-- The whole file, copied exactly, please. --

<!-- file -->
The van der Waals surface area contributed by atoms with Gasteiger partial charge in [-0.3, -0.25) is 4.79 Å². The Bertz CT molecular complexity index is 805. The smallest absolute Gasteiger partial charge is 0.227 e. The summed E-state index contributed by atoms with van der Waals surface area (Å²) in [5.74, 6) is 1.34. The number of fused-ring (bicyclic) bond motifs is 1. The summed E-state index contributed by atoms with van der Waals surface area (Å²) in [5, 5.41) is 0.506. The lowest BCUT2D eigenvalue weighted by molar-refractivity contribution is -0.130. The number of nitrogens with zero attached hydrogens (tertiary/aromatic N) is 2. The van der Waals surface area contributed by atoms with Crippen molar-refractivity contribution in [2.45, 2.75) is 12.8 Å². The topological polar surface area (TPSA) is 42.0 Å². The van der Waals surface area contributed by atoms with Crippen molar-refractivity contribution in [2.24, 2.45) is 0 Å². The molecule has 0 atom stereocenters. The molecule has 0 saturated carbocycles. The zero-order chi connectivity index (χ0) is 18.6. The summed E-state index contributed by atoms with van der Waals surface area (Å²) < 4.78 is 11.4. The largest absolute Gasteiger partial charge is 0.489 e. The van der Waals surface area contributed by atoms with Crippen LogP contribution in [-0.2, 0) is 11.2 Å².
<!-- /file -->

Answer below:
The van der Waals surface area contributed by atoms with Gasteiger partial charge in [-0.3, -0.25) is 4.79 Å². The Bertz CT molecular complexity index is 805. The smallest absolute Gasteiger partial charge is 0.227 e. The summed E-state index contributed by atoms with van der Waals surface area (Å²) in [5.74, 6) is 1.34. The number of fused-ring (bicyclic) bond motifs is 1. The summed E-state index contributed by atoms with van der Waals surface area (Å²) in [5, 5.41) is 0.506. The lowest BCUT2D eigenvalue weighted by molar-refractivity contribution is -0.130. The number of nitrogens with zero attached hydrogens (tertiary/aromatic N) is 2. The van der Waals surface area contributed by atoms with Crippen molar-refractivity contribution in [2.45, 2.75) is 12.8 Å². The topological polar surface area (TPSA) is 42.0 Å². The van der Waals surface area contributed by atoms with Crippen molar-refractivity contribution in [2.24, 2.45) is 0 Å². The molecule has 0 atom stereocenters. The molecule has 0 saturated carbocycles. The zero-order chi connectivity index (χ0) is 18.6. The summed E-state index contributed by atoms with van der Waals surface area (Å²) < 4.78 is 11.4. The largest absolute Gasteiger partial charge is 0.489 e. The van der Waals surface area contributed by atoms with Crippen LogP contribution in [-0.2, 0) is 11.2 Å².